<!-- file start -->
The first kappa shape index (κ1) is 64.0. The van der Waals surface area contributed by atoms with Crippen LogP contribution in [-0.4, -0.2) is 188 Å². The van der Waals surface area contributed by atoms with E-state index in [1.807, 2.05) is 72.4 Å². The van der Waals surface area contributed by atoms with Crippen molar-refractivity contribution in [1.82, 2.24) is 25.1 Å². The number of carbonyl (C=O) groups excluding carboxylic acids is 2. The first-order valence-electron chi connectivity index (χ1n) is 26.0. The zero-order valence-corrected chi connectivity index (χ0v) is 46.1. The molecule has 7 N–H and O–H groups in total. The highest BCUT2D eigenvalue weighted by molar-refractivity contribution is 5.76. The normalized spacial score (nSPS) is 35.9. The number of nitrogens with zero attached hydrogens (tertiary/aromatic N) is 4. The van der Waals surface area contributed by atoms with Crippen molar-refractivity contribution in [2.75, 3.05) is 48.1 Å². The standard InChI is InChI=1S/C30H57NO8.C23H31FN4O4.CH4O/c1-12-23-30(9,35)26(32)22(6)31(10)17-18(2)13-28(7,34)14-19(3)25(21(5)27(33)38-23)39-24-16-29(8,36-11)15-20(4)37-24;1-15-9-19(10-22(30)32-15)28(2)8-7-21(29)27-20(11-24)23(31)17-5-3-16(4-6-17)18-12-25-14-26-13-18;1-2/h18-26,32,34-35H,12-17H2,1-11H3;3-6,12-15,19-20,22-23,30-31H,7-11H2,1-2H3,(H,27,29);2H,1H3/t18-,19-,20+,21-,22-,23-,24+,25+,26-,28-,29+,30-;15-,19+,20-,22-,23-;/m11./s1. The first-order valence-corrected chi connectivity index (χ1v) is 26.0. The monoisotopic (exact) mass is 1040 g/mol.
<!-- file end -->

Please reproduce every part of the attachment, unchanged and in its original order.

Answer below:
The first kappa shape index (κ1) is 64.0. The van der Waals surface area contributed by atoms with Crippen LogP contribution in [-0.4, -0.2) is 188 Å². The van der Waals surface area contributed by atoms with E-state index in [1.807, 2.05) is 72.4 Å². The van der Waals surface area contributed by atoms with Crippen molar-refractivity contribution in [1.82, 2.24) is 25.1 Å². The number of carbonyl (C=O) groups excluding carboxylic acids is 2. The first-order valence-electron chi connectivity index (χ1n) is 26.0. The zero-order valence-corrected chi connectivity index (χ0v) is 46.1. The molecule has 7 N–H and O–H groups in total. The highest BCUT2D eigenvalue weighted by molar-refractivity contribution is 5.76. The normalized spacial score (nSPS) is 35.9. The number of nitrogens with zero attached hydrogens (tertiary/aromatic N) is 4. The van der Waals surface area contributed by atoms with Crippen molar-refractivity contribution in [2.75, 3.05) is 48.1 Å². The standard InChI is InChI=1S/C30H57NO8.C23H31FN4O4.CH4O/c1-12-23-30(9,35)26(32)22(6)31(10)17-18(2)13-28(7,34)14-19(3)25(21(5)27(33)38-23)39-24-16-29(8,36-11)15-20(4)37-24;1-15-9-19(10-22(30)32-15)28(2)8-7-21(29)27-20(11-24)23(31)17-5-3-16(4-6-17)18-12-25-14-26-13-18;1-2/h18-26,32,34-35H,12-17H2,1-11H3;3-6,12-15,19-20,22-23,30-31H,7-11H2,1-2H3,(H,27,29);2H,1H3/t18-,19-,20+,21-,22-,23-,24+,25+,26-,28-,29+,30-;15-,19+,20-,22-,23-;/m11./s1. The first-order valence-corrected chi connectivity index (χ1v) is 26.0. The monoisotopic (exact) mass is 1040 g/mol.